Orotic Acid Induces Hypertension Associated with Impaired Endothelial Nitric Oxide Synthesis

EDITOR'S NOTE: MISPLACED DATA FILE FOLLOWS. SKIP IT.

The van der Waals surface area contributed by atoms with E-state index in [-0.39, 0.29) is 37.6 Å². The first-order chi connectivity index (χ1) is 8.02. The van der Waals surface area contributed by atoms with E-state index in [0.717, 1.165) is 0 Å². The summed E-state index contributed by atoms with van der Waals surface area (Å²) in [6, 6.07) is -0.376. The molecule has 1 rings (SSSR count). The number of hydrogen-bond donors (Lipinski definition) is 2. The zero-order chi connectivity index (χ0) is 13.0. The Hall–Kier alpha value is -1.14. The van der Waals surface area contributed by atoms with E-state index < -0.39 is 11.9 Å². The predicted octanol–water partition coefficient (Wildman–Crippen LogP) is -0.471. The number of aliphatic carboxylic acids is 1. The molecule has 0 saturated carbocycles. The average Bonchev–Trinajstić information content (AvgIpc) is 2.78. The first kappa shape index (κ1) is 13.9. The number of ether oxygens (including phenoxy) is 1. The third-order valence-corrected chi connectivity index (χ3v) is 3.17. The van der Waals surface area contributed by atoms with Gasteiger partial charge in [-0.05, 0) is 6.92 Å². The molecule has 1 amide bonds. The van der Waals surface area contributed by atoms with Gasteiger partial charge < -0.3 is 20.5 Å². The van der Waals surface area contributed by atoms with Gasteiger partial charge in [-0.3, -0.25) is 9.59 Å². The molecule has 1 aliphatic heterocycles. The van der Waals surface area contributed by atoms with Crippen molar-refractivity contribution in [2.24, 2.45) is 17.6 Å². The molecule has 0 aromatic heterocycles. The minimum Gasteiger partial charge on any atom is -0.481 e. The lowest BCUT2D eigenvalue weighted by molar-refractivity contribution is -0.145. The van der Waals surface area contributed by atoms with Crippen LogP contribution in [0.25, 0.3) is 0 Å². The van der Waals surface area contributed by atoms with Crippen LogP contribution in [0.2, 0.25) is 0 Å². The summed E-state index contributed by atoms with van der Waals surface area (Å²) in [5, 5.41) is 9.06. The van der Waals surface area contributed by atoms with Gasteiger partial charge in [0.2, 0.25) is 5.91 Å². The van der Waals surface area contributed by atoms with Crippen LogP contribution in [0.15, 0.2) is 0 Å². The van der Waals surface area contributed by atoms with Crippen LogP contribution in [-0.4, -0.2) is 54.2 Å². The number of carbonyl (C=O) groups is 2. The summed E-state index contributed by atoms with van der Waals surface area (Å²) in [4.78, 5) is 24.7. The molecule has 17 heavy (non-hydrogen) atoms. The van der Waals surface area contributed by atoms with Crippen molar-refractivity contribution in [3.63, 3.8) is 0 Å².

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Orotic acid (OA) is an intermediate of pyrimidine nucleotide biosynthesis. Hereditary deficiencies in some enzymes associated with pyrimidine synthesis or the urea cycle induce OA accumulation, resulting in orotic aciduria. A link between patients with orotic aciduria and hypertension has been reported; however, the molecular mechanisms remain elusive. In this study, to elucidate the role of OA in vascular insulin resistance, we investigated whether OA induced endothelial dysfunction and hypertension. OA inhibited insulin- or metformin-stimulated nitric oxide (NO) production and endothelial NO synthase (eNOS) phosphorylation in human umbilical vein endothelial cells. A decreased insulin response by OA was mediated by impairment of the insulin-stimulated phosphoinositide 3-kinase (PI3K)-protein kinase B (PKB/Akt) signaling pathway in cells overexpressing the p110-PI3K catalytic subunit. Impaired effects of metformin on eNOS phosphorylation and NO production were reversed in cells transfected with constitutively active AMP-activated protein kinase. Moreover, experimental induction of orotic aciduria in rats caused insulin resistance, measured as a 125% increase in the homeostasis model assessment, and hypertension, measured as a 25% increase in systolic blood pressure. OA increased the plasma concentration of endothelin-1 by 201% and significantly inhibited insulin- or metformin-induced vasodilation. A compromised insulin or metformin response on the Akt/eNOS and AMP-activated protein kinase/eNOS pathway was observed in aortic rings of OA-fed rats. Taken together, we showed that OA induces endothelial dysfunction by contributing to vascular and systemic insulin resistance that affects insulin- or metformin-induced NO production, leading to the development of hypertension.

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